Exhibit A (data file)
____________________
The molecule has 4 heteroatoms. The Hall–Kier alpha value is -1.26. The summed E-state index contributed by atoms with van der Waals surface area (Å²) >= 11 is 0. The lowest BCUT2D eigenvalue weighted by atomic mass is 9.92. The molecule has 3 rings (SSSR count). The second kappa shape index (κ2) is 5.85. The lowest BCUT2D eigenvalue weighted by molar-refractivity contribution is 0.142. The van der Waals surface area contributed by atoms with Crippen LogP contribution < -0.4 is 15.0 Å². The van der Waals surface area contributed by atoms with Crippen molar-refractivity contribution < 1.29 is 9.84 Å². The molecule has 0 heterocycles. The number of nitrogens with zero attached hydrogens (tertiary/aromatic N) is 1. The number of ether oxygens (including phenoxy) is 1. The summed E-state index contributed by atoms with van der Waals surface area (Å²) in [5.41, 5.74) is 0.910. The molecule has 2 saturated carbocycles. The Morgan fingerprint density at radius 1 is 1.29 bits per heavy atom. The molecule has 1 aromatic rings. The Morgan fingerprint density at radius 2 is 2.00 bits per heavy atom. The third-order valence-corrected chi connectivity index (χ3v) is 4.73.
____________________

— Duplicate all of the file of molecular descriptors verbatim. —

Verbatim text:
The molecule has 4 heteroatoms. The Hall–Kier alpha value is -1.26. The summed E-state index contributed by atoms with van der Waals surface area (Å²) >= 11 is 0. The lowest BCUT2D eigenvalue weighted by atomic mass is 9.92. The molecule has 3 rings (SSSR count). The second kappa shape index (κ2) is 5.85. The lowest BCUT2D eigenvalue weighted by molar-refractivity contribution is 0.142. The van der Waals surface area contributed by atoms with Crippen LogP contribution < -0.4 is 15.0 Å². The van der Waals surface area contributed by atoms with Crippen molar-refractivity contribution < 1.29 is 9.84 Å². The molecule has 0 heterocycles. The number of nitrogens with zero attached hydrogens (tertiary/aromatic N) is 1. The number of ether oxygens (including phenoxy) is 1. The summed E-state index contributed by atoms with van der Waals surface area (Å²) in [5.41, 5.74) is 0.910. The molecule has 2 saturated carbocycles. The Morgan fingerprint density at radius 1 is 1.29 bits per heavy atom. The molecule has 1 aromatic rings. The Morgan fingerprint density at radius 2 is 2.00 bits per heavy atom. The third-order valence-corrected chi connectivity index (χ3v) is 4.73.